2012 September 5
Paul's wife Alisa explains how people automatically stigmatize Callahan just because he is quadriplegic. "People who don't know him look at us with pity as I feed him, not realizing I am the lucky one," she said.
The couple met while Alisa, a finance professor at Edison State College in Florida, was volunteering at Sail to Prevail. They married in 2001 and have 9-year-old twins.
Callahan's life changed course while he was a student at Harvard University in 1981. He slipped on a wet floor and broke his neck, leaving him a quadriplegic. Four years of recovery later he completed his course work and went into a career in real estate development before returning to Harvard-this time Harvard Business School-for an MBA and went on to a career at Goldman Sachs. He caught the sailing bug when he went for a sail while on vacation in Newport.
Dean Gestal, owner of carbon-fiber cycling components company Reynolds Cycling and board member of Callahan's nonprofit Sail to Prevail, said Callahan was instrumental in helping set the course for the organization.
"Paul got involved in the organization, then called Shake-a-Leg, to help it survive. In order to keep it going we had to make big changes to the board and narrowed what it did, in turn broadening its reach." At the time Shake-a-Leg was focused on the rehabilitation of spinal injury survivors, but when Callahan took over, they opened it up to people of all disabilities and took the rehab side away, purely focusing on taking people sailing. Since then, the organization has taken more than 10,000 people out to sea.
Callahan says he quit his job at Goldman Sachs in 2000. "I enjoyed the team work and intelligence of my colleagues there, but wanted more from life," he said. From being a high flyer at an international bank, he took the leap into helping other disabled people enjoy sailing.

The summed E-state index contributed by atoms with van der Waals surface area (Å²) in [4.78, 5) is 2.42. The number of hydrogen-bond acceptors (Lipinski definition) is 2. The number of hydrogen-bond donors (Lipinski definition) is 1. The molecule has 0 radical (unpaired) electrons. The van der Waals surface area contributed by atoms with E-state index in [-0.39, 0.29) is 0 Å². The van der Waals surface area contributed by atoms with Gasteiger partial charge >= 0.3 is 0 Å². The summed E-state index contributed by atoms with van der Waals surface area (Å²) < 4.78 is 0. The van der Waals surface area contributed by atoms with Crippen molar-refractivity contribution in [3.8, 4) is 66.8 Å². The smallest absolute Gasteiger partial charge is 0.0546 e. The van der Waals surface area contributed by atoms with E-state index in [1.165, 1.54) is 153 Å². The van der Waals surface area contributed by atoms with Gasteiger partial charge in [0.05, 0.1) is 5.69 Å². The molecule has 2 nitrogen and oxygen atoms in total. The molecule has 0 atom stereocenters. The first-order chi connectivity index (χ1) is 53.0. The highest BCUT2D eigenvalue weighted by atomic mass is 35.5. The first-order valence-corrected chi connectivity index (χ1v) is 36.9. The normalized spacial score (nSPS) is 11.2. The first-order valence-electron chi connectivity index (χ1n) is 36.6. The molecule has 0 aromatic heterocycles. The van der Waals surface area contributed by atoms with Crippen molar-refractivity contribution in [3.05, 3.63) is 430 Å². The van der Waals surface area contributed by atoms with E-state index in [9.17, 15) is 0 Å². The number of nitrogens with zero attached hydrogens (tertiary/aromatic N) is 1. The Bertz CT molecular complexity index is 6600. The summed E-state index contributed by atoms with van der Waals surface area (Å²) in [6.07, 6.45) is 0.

He competed at the Sydney Paralympics that year. "I found that because I couldn't move around the boat, we did well on the starboard tack with my weight to windward but fell back in the field with my weight to leeward."
After Sydney, Callahan and garage engineer Keith Berhaus developed a tacking and steering mechanism allowing him to stay on the windward side and steer the boat. Over the years this has been refined, its latest iteration by naval architect Jim Gretsky. Not being able to grip with his hands, Callahan wears a pair of modified in-line skating gloves that clip to the steering mechanism. In this way he uses the strength of his arms, which have some biceps function but no triceps function, to steer the boat.
The steering system is simply a stock set of bicycle pedals turned upside-down with a frame that was manufactured to fit on top of a base that pivots 170 degrees. When pedals are turned right over left, the boat will turn to the right, and when the pedals are turned left over right, the boat will turn to the left. When Callahan tacks or jibes, the steering moves with him. He can choose to turn in the boat or not as the seat is rotates from one side of the boat to the other.
"The seat slides on a track that is bent to 170 degrees, and is activated by one of my teammates pulling a line and cleating it off when the turn is complete. Gravity is your friend here," Callahan said.